The Indianapolis-based Walther Cancer Foundation has awarded a $14 million gift to the Indiana University School of Medicine. The university says the gift will create a supportive oncology program aimed at helping patients and their families manage the symptoms, pain and stress associated with a cancer diagnosis.

IU says the Walther Supportive Oncology Program, which will be developed in partnership with Indiana University Health, will go beyond the standard therapies, such as surgery, chemotherapy and radiation. The program will also aim to "care for a patient's overall physical, mental and spiritual well-being."

"More than 35,000 Hoosiers are diagnosed with cancer each year, and the disease affects each of them in complex and unique ways," IU President Michael McRobbie said in a news release. "This magnificent gift will dramatically improve the lives of these individuals and their families and have far-reaching impacts beyond Indiana by enabling IU faculty experts to build a supportive oncology program that others will emulate."

The gift will create five endowed faculty positions at the IU School of Medicine, including a leader in supportive oncology to direct the program, a senior leader in psychiatry or psychology with a focus on cancer patients, and at least three other experts. IU says the program will feature services such as:

  • Pain management
  • Management of symptoms such as nausea, fatigue and neuropathy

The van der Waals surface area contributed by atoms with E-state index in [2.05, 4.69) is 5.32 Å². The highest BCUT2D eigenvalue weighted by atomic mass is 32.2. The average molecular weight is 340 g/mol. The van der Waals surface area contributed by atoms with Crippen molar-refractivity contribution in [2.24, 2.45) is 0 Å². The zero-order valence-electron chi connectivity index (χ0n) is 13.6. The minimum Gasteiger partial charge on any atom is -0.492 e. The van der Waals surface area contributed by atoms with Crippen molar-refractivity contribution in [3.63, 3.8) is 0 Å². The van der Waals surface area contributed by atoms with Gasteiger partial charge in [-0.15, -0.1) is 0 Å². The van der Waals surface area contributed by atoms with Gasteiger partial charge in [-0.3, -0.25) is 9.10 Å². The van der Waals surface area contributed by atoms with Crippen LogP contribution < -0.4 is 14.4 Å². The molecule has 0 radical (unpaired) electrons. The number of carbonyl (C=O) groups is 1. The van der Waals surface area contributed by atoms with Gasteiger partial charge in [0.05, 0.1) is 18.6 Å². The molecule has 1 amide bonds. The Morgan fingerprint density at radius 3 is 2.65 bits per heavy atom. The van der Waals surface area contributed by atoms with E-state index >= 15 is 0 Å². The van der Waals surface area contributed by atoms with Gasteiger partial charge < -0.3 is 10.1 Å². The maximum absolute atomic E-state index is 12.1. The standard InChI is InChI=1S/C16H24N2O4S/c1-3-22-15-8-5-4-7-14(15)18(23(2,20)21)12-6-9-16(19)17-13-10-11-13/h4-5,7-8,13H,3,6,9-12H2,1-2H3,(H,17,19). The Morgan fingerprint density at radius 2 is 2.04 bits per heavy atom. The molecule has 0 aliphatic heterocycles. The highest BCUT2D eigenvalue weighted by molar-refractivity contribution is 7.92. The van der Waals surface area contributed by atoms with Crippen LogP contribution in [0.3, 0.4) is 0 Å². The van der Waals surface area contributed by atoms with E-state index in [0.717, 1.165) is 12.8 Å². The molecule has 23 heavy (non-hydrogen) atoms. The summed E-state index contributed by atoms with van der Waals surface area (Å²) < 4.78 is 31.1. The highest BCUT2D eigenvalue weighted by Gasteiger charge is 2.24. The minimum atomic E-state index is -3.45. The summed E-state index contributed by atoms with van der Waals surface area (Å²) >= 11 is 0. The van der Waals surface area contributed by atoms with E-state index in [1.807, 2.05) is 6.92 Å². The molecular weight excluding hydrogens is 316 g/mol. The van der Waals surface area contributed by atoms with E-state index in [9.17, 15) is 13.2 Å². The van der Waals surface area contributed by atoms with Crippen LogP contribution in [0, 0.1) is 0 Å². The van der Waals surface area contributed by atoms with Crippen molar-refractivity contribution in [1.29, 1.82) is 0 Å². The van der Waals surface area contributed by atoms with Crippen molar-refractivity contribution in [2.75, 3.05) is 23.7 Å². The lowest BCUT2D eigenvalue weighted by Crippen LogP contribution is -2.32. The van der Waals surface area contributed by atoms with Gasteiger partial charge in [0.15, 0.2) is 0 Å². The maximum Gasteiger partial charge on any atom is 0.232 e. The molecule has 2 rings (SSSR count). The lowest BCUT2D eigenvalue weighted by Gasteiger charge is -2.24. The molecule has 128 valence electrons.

• Psychological and psychiatric services, which are critically important for cancer patients who frequently experience depression, pain and anxiety
  • Spiritual care
  • Assistance navigating financial concerns, transportation issues and at-home support
  • Complementary services such as nutrition assistance, smoking cessation and other types of behavior modification
  • Systematic communication about patients’ values and preferences

"Through research and innovation, we will develop a supportive oncology program that will be a model for the nation," said Jay Hess, vice president for university clinical affairs at IU and dean of IU School of Medicine. "Just as we are continuing to advance cancer treatments by personalizing therapies, we must reimagine the way care is delivered so we are able to tailor support services for each patient and family. We will bring to bear existing resources, recruit some of the best minds in the field, and make this vision a reality for cancer patients."